03 May 2017

On May 2, 2017, the Strauss Center-sponsored policy research project "Cartel Violence in Mexico: Assessing the Mexican Government's Response(s)" concluded with a student presentation to Mexico’s Consul General in Austin, Mr. Carlos González Gutierrez. Students briefed Mr. González on conclusions and policy recommendations they developed over the course of the academic year, and received useful feedback that will be incorporated into their final reports.



This class led sixteen MA students at the LBJ School of Public Affairs to analyze and assess the Mexican federal government’s responses, over time, to the pervasive security challenges associated with organized criminal groups. The students had the opportunity to interview top security experts, including Alejandro Hope, Ana Maria Salazar, Amb. Antonio Garza, David Shirk, and Carlos González Gutiérrez (Mexico’s Consul General in Austin). The class also included trips to meet and interview government officials, civil society leaders, academics, and journalists working on the issue of security in Mexico through three different field trips to El Paso (Texas), Dilley (Texas), and Mexico City.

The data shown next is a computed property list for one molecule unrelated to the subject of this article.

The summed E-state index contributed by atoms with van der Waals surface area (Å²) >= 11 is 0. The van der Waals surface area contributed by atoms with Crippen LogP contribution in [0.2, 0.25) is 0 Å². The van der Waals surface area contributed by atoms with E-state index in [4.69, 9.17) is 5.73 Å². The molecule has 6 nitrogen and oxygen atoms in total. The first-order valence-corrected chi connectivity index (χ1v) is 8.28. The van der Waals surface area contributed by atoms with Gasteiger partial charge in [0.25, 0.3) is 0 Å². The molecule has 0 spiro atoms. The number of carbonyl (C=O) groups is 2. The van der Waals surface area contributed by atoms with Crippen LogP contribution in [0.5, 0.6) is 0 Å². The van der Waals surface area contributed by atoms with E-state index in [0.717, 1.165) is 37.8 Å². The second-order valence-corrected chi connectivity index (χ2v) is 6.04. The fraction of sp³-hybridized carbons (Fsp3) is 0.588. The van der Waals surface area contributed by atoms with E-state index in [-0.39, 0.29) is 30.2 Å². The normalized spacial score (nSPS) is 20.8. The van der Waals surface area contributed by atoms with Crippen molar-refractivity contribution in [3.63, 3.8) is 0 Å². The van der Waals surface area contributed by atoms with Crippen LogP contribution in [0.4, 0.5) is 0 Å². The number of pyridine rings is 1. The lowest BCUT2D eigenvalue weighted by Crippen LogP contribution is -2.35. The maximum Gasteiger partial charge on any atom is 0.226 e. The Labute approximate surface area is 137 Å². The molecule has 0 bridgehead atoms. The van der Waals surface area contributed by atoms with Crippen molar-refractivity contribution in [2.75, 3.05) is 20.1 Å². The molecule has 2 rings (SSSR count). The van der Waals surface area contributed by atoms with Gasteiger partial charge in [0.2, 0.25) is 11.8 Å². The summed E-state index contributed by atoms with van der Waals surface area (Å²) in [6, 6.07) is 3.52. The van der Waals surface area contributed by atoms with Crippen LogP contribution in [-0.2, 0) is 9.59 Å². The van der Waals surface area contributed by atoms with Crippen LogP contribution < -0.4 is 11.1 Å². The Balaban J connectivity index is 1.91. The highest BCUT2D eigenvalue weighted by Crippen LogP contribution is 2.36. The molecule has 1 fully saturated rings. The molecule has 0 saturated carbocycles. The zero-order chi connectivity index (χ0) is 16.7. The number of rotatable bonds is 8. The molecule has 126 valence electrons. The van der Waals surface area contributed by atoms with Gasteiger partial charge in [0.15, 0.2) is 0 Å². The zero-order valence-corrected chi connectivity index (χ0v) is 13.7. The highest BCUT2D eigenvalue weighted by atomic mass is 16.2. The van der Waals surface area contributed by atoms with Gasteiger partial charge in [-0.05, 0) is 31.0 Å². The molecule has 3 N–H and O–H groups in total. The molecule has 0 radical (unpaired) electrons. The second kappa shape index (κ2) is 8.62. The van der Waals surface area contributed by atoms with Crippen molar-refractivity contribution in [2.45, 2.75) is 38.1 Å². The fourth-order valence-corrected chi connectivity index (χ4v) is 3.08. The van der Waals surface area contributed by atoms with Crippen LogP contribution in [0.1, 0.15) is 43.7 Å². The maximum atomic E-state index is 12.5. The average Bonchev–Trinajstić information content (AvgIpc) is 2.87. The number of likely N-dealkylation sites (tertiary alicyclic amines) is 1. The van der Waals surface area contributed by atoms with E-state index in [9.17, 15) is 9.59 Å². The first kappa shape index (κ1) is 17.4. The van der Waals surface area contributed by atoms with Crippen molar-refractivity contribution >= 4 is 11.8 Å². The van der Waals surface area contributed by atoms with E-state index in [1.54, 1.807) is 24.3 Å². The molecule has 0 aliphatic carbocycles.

By the end of the academic year—and based on their independent research and interviews—the class generated a report to evaluate past policy responses and make recommendations for a policy path forward. The report is divided into four chapters, focusing on the overall security strategy, important domestic and international security issues, illicit economic markets, and civil society efforts. Within each chapter, the students identify the current policies, evaluate their effectiveness, and provide steps for a path forward to a safer and more secure Mexico. This report will be available online in upcoming weeks.